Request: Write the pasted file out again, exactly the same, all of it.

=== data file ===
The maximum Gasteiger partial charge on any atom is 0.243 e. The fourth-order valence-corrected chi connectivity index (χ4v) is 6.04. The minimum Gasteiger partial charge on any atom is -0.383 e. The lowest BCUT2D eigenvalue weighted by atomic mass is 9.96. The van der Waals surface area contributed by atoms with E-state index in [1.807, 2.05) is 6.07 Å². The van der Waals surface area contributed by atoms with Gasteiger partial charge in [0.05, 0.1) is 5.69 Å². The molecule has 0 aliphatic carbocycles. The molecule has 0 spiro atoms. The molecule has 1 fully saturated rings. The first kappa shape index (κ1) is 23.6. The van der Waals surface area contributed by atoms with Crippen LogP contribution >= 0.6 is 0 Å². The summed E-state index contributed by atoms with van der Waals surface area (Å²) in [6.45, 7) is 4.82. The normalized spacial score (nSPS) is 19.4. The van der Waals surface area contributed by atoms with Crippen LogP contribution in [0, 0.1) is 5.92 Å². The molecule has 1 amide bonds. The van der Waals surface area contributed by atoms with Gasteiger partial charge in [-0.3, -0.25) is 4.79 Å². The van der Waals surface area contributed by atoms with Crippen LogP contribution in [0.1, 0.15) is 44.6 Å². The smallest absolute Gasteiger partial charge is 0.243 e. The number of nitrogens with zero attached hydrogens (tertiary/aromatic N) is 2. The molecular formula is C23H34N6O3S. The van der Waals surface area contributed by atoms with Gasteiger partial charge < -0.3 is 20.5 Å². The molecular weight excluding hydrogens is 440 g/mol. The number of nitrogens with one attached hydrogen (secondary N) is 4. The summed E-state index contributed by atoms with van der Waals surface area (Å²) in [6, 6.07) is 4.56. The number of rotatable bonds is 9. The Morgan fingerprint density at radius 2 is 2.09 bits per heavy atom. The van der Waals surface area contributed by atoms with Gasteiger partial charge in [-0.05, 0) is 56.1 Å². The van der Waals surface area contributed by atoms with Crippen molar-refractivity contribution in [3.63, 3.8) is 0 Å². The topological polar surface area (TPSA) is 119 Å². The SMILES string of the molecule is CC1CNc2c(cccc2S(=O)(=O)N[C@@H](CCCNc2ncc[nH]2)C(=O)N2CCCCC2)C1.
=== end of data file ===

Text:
The maximum Gasteiger partial charge on any atom is 0.243 e. The fourth-order valence-corrected chi connectivity index (χ4v) is 6.04. The minimum Gasteiger partial charge on any atom is -0.383 e. The lowest BCUT2D eigenvalue weighted by atomic mass is 9.96. The van der Waals surface area contributed by atoms with E-state index in [1.807, 2.05) is 6.07 Å². The van der Waals surface area contributed by atoms with Gasteiger partial charge in [0.05, 0.1) is 5.69 Å². The molecule has 0 aliphatic carbocycles. The molecule has 0 spiro atoms. The molecule has 1 fully saturated rings. The first kappa shape index (κ1) is 23.6. The van der Waals surface area contributed by atoms with Crippen LogP contribution >= 0.6 is 0 Å². The summed E-state index contributed by atoms with van der Waals surface area (Å²) in [6.45, 7) is 4.82. The normalized spacial score (nSPS) is 19.4. The van der Waals surface area contributed by atoms with Crippen LogP contribution in [0, 0.1) is 5.92 Å². The molecule has 1 amide bonds. The van der Waals surface area contributed by atoms with Gasteiger partial charge in [-0.3, -0.25) is 4.79 Å². The van der Waals surface area contributed by atoms with Crippen LogP contribution in [0.1, 0.15) is 44.6 Å². The smallest absolute Gasteiger partial charge is 0.243 e. The number of nitrogens with zero attached hydrogens (tertiary/aromatic N) is 2. The molecular formula is C23H34N6O3S. The van der Waals surface area contributed by atoms with Gasteiger partial charge < -0.3 is 20.5 Å². The molecular weight excluding hydrogens is 440 g/mol. The number of nitrogens with one attached hydrogen (secondary N) is 4. The summed E-state index contributed by atoms with van der Waals surface area (Å²) in [6, 6.07) is 4.56. The number of rotatable bonds is 9. The Morgan fingerprint density at radius 2 is 2.09 bits per heavy atom. The van der Waals surface area contributed by atoms with Gasteiger partial charge in [-0.05, 0) is 56.1 Å². The van der Waals surface area contributed by atoms with Crippen molar-refractivity contribution in [3.63, 3.8) is 0 Å². The topological polar surface area (TPSA) is 119 Å². The SMILES string of the molecule is CC1CNc2c(cccc2S(=O)(=O)N[C@@H](CCCNc2ncc[nH]2)C(=O)N2CCCCC2)C1.